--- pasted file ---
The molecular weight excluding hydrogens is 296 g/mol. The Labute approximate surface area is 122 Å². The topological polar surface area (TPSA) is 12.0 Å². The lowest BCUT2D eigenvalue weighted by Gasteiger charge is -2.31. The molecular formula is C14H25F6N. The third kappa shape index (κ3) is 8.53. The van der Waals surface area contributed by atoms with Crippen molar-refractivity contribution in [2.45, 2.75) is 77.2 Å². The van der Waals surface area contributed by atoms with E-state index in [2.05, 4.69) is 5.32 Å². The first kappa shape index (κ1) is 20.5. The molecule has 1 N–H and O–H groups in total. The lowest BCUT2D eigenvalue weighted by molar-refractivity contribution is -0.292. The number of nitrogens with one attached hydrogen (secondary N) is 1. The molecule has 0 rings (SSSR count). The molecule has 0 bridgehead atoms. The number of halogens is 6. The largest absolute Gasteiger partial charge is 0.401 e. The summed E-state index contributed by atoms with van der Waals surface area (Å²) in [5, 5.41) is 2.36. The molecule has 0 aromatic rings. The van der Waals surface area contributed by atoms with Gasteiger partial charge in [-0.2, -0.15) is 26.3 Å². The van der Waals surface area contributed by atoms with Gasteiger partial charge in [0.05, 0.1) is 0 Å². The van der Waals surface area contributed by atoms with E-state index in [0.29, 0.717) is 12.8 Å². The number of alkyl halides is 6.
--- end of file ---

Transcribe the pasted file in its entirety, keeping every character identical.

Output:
The molecular weight excluding hydrogens is 296 g/mol. The Labute approximate surface area is 122 Å². The topological polar surface area (TPSA) is 12.0 Å². The lowest BCUT2D eigenvalue weighted by Gasteiger charge is -2.31. The molecular formula is C14H25F6N. The third kappa shape index (κ3) is 8.53. The van der Waals surface area contributed by atoms with Crippen molar-refractivity contribution in [2.45, 2.75) is 77.2 Å². The van der Waals surface area contributed by atoms with E-state index in [2.05, 4.69) is 5.32 Å². The first kappa shape index (κ1) is 20.5. The molecule has 1 N–H and O–H groups in total. The lowest BCUT2D eigenvalue weighted by molar-refractivity contribution is -0.292. The number of nitrogens with one attached hydrogen (secondary N) is 1. The molecule has 0 rings (SSSR count). The molecule has 0 bridgehead atoms. The number of halogens is 6. The largest absolute Gasteiger partial charge is 0.401 e. The summed E-state index contributed by atoms with van der Waals surface area (Å²) in [5, 5.41) is 2.36. The molecule has 0 aromatic rings. The van der Waals surface area contributed by atoms with Gasteiger partial charge in [-0.2, -0.15) is 26.3 Å². The van der Waals surface area contributed by atoms with Gasteiger partial charge in [0.05, 0.1) is 0 Å². The van der Waals surface area contributed by atoms with E-state index in [0.29, 0.717) is 12.8 Å². The number of alkyl halides is 6.